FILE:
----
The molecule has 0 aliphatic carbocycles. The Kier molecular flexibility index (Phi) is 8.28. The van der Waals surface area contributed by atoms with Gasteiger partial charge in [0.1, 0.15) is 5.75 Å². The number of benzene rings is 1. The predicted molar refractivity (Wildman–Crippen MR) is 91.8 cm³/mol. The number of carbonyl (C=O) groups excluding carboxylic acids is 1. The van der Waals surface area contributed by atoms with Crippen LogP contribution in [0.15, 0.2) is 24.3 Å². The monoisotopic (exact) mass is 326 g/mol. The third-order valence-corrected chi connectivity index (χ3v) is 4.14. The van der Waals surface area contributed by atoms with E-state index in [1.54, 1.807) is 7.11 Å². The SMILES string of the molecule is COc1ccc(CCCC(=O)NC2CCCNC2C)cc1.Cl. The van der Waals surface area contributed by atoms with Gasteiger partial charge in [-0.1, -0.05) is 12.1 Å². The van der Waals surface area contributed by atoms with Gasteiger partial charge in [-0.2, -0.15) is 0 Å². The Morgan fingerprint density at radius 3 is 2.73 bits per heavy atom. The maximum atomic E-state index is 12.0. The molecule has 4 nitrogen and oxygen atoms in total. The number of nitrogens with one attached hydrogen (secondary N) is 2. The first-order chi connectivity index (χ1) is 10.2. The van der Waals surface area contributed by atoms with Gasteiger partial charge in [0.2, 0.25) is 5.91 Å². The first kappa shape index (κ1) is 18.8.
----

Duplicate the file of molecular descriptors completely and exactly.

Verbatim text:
The molecule has 0 aliphatic carbocycles. The Kier molecular flexibility index (Phi) is 8.28. The van der Waals surface area contributed by atoms with Gasteiger partial charge in [0.1, 0.15) is 5.75 Å². The number of benzene rings is 1. The predicted molar refractivity (Wildman–Crippen MR) is 91.8 cm³/mol. The number of carbonyl (C=O) groups excluding carboxylic acids is 1. The van der Waals surface area contributed by atoms with Crippen LogP contribution in [0.15, 0.2) is 24.3 Å². The monoisotopic (exact) mass is 326 g/mol. The third-order valence-corrected chi connectivity index (χ3v) is 4.14. The van der Waals surface area contributed by atoms with E-state index in [1.54, 1.807) is 7.11 Å². The SMILES string of the molecule is COc1ccc(CCCC(=O)NC2CCCNC2C)cc1.Cl. The van der Waals surface area contributed by atoms with Gasteiger partial charge in [-0.1, -0.05) is 12.1 Å². The van der Waals surface area contributed by atoms with Gasteiger partial charge in [-0.2, -0.15) is 0 Å². The Morgan fingerprint density at radius 3 is 2.73 bits per heavy atom. The maximum atomic E-state index is 12.0. The molecule has 4 nitrogen and oxygen atoms in total. The number of nitrogens with one attached hydrogen (secondary N) is 2. The first-order chi connectivity index (χ1) is 10.2. The van der Waals surface area contributed by atoms with Gasteiger partial charge in [0.2, 0.25) is 5.91 Å². The first kappa shape index (κ1) is 18.8.